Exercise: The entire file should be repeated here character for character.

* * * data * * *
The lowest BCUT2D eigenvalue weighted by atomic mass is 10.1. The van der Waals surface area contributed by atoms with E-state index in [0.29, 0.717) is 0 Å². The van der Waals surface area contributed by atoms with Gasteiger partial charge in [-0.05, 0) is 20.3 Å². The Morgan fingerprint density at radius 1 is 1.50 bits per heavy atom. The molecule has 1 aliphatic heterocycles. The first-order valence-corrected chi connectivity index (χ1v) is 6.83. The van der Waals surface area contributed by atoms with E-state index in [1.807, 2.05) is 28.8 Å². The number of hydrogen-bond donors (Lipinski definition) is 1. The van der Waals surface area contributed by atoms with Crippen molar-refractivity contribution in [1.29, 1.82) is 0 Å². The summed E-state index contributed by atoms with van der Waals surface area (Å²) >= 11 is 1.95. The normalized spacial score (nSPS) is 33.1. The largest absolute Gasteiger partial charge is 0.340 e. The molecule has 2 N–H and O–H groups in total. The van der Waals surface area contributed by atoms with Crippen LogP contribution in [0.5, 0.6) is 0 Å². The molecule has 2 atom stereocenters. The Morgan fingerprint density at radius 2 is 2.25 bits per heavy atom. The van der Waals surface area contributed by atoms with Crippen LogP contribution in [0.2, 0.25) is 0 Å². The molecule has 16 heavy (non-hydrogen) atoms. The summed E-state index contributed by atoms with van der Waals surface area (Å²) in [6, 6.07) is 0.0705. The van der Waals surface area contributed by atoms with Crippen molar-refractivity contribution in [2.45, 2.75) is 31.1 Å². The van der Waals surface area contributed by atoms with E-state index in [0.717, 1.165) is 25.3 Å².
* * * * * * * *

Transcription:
The lowest BCUT2D eigenvalue weighted by atomic mass is 10.1. The van der Waals surface area contributed by atoms with E-state index in [0.29, 0.717) is 0 Å². The van der Waals surface area contributed by atoms with Gasteiger partial charge in [-0.05, 0) is 20.3 Å². The Morgan fingerprint density at radius 1 is 1.50 bits per heavy atom. The molecule has 1 aliphatic heterocycles. The first-order valence-corrected chi connectivity index (χ1v) is 6.83. The van der Waals surface area contributed by atoms with E-state index in [1.807, 2.05) is 28.8 Å². The number of hydrogen-bond donors (Lipinski definition) is 1. The van der Waals surface area contributed by atoms with Crippen molar-refractivity contribution in [1.29, 1.82) is 0 Å². The summed E-state index contributed by atoms with van der Waals surface area (Å²) >= 11 is 1.95. The normalized spacial score (nSPS) is 33.1. The largest absolute Gasteiger partial charge is 0.340 e. The molecule has 2 N–H and O–H groups in total. The van der Waals surface area contributed by atoms with Crippen LogP contribution in [0.5, 0.6) is 0 Å². The molecule has 2 atom stereocenters. The Morgan fingerprint density at radius 2 is 2.25 bits per heavy atom. The van der Waals surface area contributed by atoms with Crippen LogP contribution in [0.2, 0.25) is 0 Å². The molecule has 16 heavy (non-hydrogen) atoms. The summed E-state index contributed by atoms with van der Waals surface area (Å²) in [6, 6.07) is 0.0705. The van der Waals surface area contributed by atoms with Crippen molar-refractivity contribution in [2.45, 2.75) is 31.1 Å². The van der Waals surface area contributed by atoms with E-state index in [0.717, 1.165) is 25.3 Å².